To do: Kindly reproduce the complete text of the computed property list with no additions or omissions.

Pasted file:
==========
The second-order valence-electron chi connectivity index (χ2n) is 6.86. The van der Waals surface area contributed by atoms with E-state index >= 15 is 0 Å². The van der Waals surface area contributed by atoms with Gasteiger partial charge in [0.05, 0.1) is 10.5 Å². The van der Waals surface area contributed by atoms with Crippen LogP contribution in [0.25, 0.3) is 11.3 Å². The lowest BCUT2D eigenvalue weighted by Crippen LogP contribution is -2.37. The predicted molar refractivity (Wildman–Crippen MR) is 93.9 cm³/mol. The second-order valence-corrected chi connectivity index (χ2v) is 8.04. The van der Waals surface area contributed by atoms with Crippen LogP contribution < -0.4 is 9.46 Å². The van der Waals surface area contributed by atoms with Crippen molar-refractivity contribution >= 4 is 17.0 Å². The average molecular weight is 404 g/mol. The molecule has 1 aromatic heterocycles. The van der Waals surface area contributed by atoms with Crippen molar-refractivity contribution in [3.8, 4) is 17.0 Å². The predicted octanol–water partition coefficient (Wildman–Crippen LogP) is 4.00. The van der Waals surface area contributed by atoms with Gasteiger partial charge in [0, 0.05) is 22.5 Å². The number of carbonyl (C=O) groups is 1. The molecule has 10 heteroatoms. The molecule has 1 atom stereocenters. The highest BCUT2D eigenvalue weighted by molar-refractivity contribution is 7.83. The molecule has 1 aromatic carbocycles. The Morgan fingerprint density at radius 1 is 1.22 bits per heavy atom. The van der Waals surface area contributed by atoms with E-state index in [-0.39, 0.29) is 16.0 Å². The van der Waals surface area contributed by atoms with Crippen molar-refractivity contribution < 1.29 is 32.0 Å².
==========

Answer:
The second-order valence-electron chi connectivity index (χ2n) is 6.86. The van der Waals surface area contributed by atoms with E-state index >= 15 is 0 Å². The van der Waals surface area contributed by atoms with Gasteiger partial charge in [0.05, 0.1) is 10.5 Å². The van der Waals surface area contributed by atoms with Crippen LogP contribution in [0.25, 0.3) is 11.3 Å². The lowest BCUT2D eigenvalue weighted by Crippen LogP contribution is -2.37. The predicted molar refractivity (Wildman–Crippen MR) is 93.9 cm³/mol. The second-order valence-corrected chi connectivity index (χ2v) is 8.04. The van der Waals surface area contributed by atoms with Crippen LogP contribution < -0.4 is 9.46 Å². The van der Waals surface area contributed by atoms with Crippen molar-refractivity contribution >= 4 is 17.0 Å². The average molecular weight is 404 g/mol. The molecule has 1 aromatic heterocycles. The van der Waals surface area contributed by atoms with Crippen molar-refractivity contribution in [3.8, 4) is 17.0 Å². The predicted octanol–water partition coefficient (Wildman–Crippen LogP) is 4.00. The van der Waals surface area contributed by atoms with Gasteiger partial charge in [0, 0.05) is 22.5 Å². The number of carbonyl (C=O) groups is 1. The molecule has 10 heteroatoms. The molecule has 1 atom stereocenters. The highest BCUT2D eigenvalue weighted by molar-refractivity contribution is 7.83. The molecule has 1 aromatic carbocycles. The Morgan fingerprint density at radius 1 is 1.22 bits per heavy atom. The van der Waals surface area contributed by atoms with E-state index in [-0.39, 0.29) is 16.0 Å². The van der Waals surface area contributed by atoms with Crippen molar-refractivity contribution < 1.29 is 32.0 Å².